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What information do I need about joining a research project?

Before you join a research project, there are a number of things you should find out. The researcher should answer any questions you have, and you can talk to your friends, family and doctor if you have any concerns. Occasionally you’ll be asked to keep information about the study privatel because it might have an effect on the results. The researcher will tell you if that’s the case.

If you’re involved as a participant, the researcher will give you an information sheet that contains all the details of the study. Whatever role you’re taking on, it might be useful to find out the answer to the relevant questions below:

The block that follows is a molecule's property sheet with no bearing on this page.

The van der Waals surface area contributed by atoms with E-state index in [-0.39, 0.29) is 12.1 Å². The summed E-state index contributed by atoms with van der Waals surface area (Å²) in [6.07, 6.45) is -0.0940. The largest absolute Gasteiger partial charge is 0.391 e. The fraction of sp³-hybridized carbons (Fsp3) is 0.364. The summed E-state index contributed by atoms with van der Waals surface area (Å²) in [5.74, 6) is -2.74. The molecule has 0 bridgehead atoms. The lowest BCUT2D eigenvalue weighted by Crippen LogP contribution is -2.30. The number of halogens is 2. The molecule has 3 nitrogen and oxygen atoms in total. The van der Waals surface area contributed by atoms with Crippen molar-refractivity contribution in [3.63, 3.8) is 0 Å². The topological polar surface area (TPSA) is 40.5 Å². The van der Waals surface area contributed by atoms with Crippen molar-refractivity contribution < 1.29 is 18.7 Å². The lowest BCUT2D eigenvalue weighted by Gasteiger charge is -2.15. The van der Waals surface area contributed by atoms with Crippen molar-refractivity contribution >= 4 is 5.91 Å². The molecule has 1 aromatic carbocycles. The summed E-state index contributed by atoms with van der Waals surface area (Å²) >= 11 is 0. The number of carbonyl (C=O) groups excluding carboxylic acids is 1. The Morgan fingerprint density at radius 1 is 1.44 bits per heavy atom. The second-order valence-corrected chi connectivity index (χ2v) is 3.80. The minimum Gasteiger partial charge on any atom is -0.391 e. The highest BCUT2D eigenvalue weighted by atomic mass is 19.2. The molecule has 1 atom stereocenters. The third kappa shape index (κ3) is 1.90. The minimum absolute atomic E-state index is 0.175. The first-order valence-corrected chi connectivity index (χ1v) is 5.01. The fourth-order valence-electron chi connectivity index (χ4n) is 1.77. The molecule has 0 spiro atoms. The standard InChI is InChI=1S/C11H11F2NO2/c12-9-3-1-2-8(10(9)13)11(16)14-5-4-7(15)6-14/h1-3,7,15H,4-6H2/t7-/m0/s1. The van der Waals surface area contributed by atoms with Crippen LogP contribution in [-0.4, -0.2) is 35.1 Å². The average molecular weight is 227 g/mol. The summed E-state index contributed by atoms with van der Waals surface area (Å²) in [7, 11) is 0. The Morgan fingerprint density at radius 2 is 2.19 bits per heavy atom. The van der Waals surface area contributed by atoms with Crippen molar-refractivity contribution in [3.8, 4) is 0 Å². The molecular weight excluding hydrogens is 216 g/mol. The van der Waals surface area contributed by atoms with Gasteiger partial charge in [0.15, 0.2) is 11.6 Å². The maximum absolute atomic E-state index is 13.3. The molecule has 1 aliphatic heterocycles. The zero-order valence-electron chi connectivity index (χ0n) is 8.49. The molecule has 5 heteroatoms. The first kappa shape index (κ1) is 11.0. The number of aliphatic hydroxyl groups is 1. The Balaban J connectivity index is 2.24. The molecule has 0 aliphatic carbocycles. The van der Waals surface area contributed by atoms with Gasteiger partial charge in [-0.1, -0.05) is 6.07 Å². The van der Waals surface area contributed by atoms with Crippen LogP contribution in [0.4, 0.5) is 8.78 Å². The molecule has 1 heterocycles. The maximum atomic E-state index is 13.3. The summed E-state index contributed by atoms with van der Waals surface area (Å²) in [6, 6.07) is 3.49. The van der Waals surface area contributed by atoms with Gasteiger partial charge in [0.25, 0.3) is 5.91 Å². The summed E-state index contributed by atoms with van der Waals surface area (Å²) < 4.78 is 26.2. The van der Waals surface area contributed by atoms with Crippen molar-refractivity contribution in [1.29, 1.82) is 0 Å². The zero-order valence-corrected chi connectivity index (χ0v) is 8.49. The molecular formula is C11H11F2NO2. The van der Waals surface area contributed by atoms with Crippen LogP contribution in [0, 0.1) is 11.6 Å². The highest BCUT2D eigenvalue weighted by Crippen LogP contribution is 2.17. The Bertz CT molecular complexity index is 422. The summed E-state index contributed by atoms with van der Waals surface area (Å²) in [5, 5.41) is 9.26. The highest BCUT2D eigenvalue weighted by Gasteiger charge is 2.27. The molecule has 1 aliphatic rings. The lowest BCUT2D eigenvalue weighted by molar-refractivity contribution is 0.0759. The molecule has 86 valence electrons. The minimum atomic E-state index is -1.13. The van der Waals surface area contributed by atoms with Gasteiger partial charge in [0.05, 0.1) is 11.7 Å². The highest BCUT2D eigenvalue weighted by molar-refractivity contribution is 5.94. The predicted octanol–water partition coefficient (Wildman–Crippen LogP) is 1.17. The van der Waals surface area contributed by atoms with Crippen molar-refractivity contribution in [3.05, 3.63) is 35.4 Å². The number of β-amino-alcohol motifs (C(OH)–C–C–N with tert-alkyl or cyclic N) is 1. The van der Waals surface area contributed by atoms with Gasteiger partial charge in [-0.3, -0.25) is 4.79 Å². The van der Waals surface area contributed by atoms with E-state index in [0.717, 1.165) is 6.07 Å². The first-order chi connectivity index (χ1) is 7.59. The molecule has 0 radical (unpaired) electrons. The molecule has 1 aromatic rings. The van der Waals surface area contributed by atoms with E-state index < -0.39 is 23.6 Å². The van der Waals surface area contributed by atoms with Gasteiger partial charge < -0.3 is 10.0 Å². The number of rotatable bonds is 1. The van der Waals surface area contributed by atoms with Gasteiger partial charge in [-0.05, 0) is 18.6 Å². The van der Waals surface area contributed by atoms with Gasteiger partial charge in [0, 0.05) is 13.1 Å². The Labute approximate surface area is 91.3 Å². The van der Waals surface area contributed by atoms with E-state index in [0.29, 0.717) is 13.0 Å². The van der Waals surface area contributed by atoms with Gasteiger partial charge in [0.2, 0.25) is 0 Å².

• What’s the purpose of the study?
  • Why am I suitable?
  • What will I be asked to do?
  • Are there any benefits or risks in taking part?
  • What if something goes wrong – am I insured?
  • What happens at the end of the study?
  • Will anyone be told I’m taking part?
  • Who’s organising the study?

Before you take part in the research, you’ll be asked to sign a form to say that you’ve understood what the research involves and that you’re happy to take part. This is called giving your informed consent.

It’s important to find out how long the study will last so you can see how much commitment you'll need to give. Some studies take place over one session, while others can stretch over a number of years and might involve many visits to the test centre or your doctor. You should also find out if you’ll have to travel and if your expenses will be covered.


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